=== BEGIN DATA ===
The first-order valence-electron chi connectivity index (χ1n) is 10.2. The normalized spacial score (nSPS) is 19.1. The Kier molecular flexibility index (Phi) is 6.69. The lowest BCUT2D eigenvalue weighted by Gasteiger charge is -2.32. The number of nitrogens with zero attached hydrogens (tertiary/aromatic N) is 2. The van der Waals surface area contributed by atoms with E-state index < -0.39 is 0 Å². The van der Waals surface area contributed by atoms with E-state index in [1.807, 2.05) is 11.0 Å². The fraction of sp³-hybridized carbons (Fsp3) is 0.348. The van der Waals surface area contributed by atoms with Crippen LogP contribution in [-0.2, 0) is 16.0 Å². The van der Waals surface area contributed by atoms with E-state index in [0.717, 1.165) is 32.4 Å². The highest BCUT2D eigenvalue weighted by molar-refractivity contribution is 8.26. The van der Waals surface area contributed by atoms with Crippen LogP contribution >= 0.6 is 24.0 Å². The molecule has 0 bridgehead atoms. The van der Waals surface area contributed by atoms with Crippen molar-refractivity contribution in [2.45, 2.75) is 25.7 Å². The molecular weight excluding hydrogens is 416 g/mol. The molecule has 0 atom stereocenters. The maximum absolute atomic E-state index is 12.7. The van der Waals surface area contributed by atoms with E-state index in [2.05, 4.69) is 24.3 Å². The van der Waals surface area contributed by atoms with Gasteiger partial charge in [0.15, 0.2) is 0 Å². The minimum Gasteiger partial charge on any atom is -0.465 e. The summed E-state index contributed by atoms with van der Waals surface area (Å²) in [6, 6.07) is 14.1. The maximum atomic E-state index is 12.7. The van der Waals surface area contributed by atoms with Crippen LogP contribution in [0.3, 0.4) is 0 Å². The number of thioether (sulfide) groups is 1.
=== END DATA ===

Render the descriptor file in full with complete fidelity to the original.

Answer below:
The first-order valence-electron chi connectivity index (χ1n) is 10.2. The normalized spacial score (nSPS) is 19.1. The Kier molecular flexibility index (Phi) is 6.69. The lowest BCUT2D eigenvalue weighted by Gasteiger charge is -2.32. The number of nitrogens with zero attached hydrogens (tertiary/aromatic N) is 2. The van der Waals surface area contributed by atoms with E-state index < -0.39 is 0 Å². The van der Waals surface area contributed by atoms with E-state index in [1.807, 2.05) is 11.0 Å². The fraction of sp³-hybridized carbons (Fsp3) is 0.348. The van der Waals surface area contributed by atoms with Crippen LogP contribution in [-0.2, 0) is 16.0 Å². The van der Waals surface area contributed by atoms with E-state index in [0.717, 1.165) is 32.4 Å². The highest BCUT2D eigenvalue weighted by molar-refractivity contribution is 8.26. The van der Waals surface area contributed by atoms with Crippen LogP contribution >= 0.6 is 24.0 Å². The molecule has 0 bridgehead atoms. The van der Waals surface area contributed by atoms with Crippen molar-refractivity contribution in [2.45, 2.75) is 25.7 Å². The molecular weight excluding hydrogens is 416 g/mol. The molecule has 0 atom stereocenters. The maximum absolute atomic E-state index is 12.7. The van der Waals surface area contributed by atoms with E-state index in [2.05, 4.69) is 24.3 Å². The van der Waals surface area contributed by atoms with Gasteiger partial charge in [0.15, 0.2) is 0 Å². The minimum Gasteiger partial charge on any atom is -0.465 e. The summed E-state index contributed by atoms with van der Waals surface area (Å²) in [6, 6.07) is 14.1. The maximum atomic E-state index is 12.7. The van der Waals surface area contributed by atoms with Crippen LogP contribution in [0.3, 0.4) is 0 Å². The number of thioether (sulfide) groups is 1.